At a Glance
Leo Tolstoy is considered one of the greatest novelists of all time. He told sweeping stories of Russian history in War and Peace and focused on the confinements of society in Anna Karenina. Because of these novels, Tolstoy is praised for his realistic portrayal of life, a style that forged a new direction in storytelling. A compassionate egalitarian throughout his life, Tolstoy told stories through the perspectives of the people around him rather than writing through his own privileged experience. He even told one story, “Kholstormer,” through the thoughts of a horse. Toward the end of his life, he wrote The Kingdom of God Is Within You, which presented his ideas of pacifism. “If the world could write its own story,” one critic once said, “it would write like Tolstoy.”
Facts and Trivia
- Tolstoy lost his mother when he was only two years old and his father seven years later.
- Tolstoy was sent to law school but soon returned home. His teachers found him completely unwilling to learn.
- Tolstoy loved to gamble and as a young man often found himself in debt due to his gambling habit.
- Tolstoy rarely hung out with the writers of his time. He found them too liberal and too fascinated with Western customs.
- Martin Luther King Jr. and Mahatma Gandhi were inspired by Tolstoy’s philosophy of nonviolence.
Article abstract: During the first half of his long and active life, Tolstoy brought universal fame to Russian literature through his fiction. In later years, he achieved worldwide renown as a pacifist, social activist, and moralist. He is equally significant as a novelist and moral philosopher.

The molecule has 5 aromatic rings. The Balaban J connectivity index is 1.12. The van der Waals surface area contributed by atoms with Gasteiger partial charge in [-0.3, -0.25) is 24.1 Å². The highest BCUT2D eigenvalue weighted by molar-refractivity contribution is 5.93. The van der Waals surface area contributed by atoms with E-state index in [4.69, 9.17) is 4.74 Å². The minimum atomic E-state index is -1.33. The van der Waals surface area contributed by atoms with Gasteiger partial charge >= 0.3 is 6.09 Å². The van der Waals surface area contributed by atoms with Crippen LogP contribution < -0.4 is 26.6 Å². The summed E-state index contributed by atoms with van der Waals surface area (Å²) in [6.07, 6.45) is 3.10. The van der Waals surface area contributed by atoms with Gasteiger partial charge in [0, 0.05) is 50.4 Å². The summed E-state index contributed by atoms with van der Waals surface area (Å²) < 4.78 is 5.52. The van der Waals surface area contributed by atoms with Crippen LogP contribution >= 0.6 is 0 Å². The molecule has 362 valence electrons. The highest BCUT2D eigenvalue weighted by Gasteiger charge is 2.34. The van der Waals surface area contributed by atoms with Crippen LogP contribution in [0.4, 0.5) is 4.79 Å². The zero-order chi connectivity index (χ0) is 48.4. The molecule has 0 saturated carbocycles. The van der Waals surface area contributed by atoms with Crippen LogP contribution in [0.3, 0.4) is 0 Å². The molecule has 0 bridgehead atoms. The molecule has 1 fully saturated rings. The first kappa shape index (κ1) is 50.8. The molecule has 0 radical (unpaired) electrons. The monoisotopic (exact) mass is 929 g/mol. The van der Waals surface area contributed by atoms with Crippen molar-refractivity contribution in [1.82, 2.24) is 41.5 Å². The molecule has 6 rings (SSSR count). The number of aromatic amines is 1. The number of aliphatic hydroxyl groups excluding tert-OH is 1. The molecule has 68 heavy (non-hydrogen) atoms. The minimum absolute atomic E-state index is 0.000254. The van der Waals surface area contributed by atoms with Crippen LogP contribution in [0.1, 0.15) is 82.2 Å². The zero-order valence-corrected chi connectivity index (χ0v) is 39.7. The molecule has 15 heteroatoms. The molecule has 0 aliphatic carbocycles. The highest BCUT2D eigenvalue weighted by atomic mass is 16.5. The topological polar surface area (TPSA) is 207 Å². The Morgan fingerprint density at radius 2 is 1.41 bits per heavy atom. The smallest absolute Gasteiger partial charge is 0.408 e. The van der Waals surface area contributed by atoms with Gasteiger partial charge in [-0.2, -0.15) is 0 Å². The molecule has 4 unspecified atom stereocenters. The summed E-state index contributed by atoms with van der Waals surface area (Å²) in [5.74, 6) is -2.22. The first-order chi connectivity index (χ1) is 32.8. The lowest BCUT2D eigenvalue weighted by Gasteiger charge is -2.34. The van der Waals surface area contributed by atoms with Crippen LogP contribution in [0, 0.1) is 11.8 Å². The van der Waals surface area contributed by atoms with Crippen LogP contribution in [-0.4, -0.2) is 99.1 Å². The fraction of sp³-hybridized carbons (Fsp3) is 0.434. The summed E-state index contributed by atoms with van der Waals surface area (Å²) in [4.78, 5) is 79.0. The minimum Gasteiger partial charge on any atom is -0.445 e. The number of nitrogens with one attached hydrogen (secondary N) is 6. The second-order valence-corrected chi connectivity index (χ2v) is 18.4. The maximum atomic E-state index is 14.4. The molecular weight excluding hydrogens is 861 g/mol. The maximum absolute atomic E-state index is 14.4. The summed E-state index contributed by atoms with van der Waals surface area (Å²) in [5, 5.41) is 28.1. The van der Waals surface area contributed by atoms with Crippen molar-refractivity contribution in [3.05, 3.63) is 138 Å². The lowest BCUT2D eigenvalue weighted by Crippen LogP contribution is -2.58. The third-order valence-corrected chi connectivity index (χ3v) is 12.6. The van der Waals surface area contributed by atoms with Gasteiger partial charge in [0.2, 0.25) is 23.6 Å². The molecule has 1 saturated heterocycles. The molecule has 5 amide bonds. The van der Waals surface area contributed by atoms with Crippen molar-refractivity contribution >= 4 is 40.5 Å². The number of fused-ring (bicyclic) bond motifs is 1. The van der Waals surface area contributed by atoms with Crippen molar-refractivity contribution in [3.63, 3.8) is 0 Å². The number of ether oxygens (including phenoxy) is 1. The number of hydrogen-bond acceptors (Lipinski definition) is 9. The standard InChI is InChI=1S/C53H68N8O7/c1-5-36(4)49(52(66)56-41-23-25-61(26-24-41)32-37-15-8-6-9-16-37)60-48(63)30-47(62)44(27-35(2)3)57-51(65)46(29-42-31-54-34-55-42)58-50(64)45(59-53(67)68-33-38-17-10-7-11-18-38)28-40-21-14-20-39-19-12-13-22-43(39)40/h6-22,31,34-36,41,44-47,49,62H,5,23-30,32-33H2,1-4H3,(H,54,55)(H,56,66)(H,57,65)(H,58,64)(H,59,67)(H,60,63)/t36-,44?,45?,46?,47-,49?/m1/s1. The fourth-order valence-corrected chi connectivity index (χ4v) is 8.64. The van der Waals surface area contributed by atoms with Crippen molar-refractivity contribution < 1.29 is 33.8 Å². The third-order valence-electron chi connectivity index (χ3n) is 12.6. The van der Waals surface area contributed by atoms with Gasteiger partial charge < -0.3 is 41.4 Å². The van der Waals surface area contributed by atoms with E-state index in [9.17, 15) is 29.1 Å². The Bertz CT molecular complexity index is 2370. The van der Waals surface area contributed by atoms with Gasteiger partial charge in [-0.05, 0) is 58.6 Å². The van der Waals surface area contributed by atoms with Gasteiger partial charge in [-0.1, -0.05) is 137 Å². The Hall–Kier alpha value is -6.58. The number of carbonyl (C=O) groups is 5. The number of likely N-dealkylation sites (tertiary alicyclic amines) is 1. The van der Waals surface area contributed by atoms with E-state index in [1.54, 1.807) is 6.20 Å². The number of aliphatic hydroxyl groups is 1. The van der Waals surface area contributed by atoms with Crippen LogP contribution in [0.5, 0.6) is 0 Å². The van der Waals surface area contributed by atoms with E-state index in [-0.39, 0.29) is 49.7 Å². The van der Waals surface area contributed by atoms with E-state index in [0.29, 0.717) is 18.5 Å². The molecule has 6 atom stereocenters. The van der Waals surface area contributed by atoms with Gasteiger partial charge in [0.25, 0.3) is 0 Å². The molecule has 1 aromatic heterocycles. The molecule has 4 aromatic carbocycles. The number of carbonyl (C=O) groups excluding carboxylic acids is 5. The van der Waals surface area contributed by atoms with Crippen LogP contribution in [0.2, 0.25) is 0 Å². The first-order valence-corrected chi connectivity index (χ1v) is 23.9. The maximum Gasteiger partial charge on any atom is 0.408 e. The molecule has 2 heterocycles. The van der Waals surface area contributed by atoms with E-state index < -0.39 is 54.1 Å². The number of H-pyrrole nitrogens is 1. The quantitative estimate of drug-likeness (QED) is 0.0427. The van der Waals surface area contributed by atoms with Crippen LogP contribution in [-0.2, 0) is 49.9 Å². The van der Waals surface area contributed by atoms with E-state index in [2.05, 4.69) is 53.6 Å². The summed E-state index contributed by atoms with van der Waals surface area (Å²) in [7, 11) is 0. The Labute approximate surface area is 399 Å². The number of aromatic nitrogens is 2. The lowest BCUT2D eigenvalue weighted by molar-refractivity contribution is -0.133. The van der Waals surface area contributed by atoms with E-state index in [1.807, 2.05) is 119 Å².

Leo Tolstoy traces his aristocratic origins back to the founding of the Russian state in the ninth century. His ancestors, at times faithful servants, at times opponents of the Crown, amassed fame as well as respectable wealth over the centuries. Thus Tolstoy, though orphaned at age eight, grew up in comfort under the care of relatives at the various Tolstoy residences. He subsequently shaped a vague memory of his mother, who died when he was two, into an idealized portrait of the perfect woman and featured such a paragon in many of his major works. His first published narrative, Detstvo (1852; Childhood, 1862), re-creates a boy’s tender relationship with and painful loss of his mother.
A flamboyant lifestyle, filled with carousing and gambling, prevented Tolstoy from completing university study, but he revealed an early talent for writing and meticulously recorded daily details, from purest thoughts to debauched acts, in his diaries. He continued keeping such journals until old age, providing future literary historians with rich source material for every stage of his life. His elder siblings and relations, dismayed at the young count’s irresolution and wantonness, sent him in 1851 to the Caucasus, where Russia was engaged in sporadic military operations with hostile natives.
Tolstoy’s subsequent participation in the Crimean War put an end to the unstable years of his youth. Active service during the siege of Sevastopol motivated him to set down his impressions of the carnage in a series of sketches, “Sevastopol v dekabre,” “Sevastopol v maye,” and “Sevastopol v avguste” (1854-1856; collected in translation as Sebastopol, 1887). His original and above all truthful accounts pleased a public that had grown tired of the prevailing vainglorious, deceitful war reports. So convincingly did Tolstoy chronicle the horror of battlefield life and communicate his disillusionment with war that czarist censors moved to alter his exposés. Tolstoy’s later devotion to nonviolence stems from these experiences. His perceptions about the ineptitude of military commanders juxtaposed to the courage and common sense of foot soldiers resurface in his major work, Voyna i mir (1865-1869; War and Peace , 1886). Moreover, his dispute with the authorities over his forthright...
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